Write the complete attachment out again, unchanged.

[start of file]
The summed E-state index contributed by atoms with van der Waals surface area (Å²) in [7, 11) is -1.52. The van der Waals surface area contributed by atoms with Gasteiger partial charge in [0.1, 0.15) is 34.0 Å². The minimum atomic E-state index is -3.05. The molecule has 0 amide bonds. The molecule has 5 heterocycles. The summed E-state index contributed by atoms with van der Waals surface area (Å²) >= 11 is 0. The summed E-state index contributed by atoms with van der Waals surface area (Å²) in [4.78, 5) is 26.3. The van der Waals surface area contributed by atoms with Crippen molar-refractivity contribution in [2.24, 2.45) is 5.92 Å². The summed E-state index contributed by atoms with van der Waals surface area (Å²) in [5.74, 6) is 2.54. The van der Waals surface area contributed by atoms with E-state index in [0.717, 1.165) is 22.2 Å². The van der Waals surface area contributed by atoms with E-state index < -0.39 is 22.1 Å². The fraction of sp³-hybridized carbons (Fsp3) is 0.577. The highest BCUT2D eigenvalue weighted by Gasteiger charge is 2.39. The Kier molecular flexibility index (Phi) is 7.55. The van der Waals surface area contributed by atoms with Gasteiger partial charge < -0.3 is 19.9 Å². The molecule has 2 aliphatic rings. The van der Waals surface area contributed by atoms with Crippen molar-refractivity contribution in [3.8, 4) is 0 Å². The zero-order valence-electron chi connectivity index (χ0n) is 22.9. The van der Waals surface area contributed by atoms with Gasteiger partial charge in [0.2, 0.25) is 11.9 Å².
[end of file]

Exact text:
The summed E-state index contributed by atoms with van der Waals surface area (Å²) in [7, 11) is -1.52. The van der Waals surface area contributed by atoms with Gasteiger partial charge in [0.1, 0.15) is 34.0 Å². The minimum atomic E-state index is -3.05. The molecule has 0 amide bonds. The molecule has 5 heterocycles. The summed E-state index contributed by atoms with van der Waals surface area (Å²) >= 11 is 0. The summed E-state index contributed by atoms with van der Waals surface area (Å²) in [4.78, 5) is 26.3. The van der Waals surface area contributed by atoms with Crippen molar-refractivity contribution in [2.24, 2.45) is 5.92 Å². The summed E-state index contributed by atoms with van der Waals surface area (Å²) in [5.74, 6) is 2.54. The van der Waals surface area contributed by atoms with E-state index in [0.717, 1.165) is 22.2 Å². The van der Waals surface area contributed by atoms with E-state index < -0.39 is 22.1 Å². The fraction of sp³-hybridized carbons (Fsp3) is 0.577. The highest BCUT2D eigenvalue weighted by Gasteiger charge is 2.39. The Kier molecular flexibility index (Phi) is 7.55. The van der Waals surface area contributed by atoms with Gasteiger partial charge < -0.3 is 19.9 Å². The molecule has 2 aliphatic rings. The van der Waals surface area contributed by atoms with Crippen molar-refractivity contribution in [3.8, 4) is 0 Å². The zero-order valence-electron chi connectivity index (χ0n) is 22.9. The van der Waals surface area contributed by atoms with Gasteiger partial charge in [0.2, 0.25) is 11.9 Å².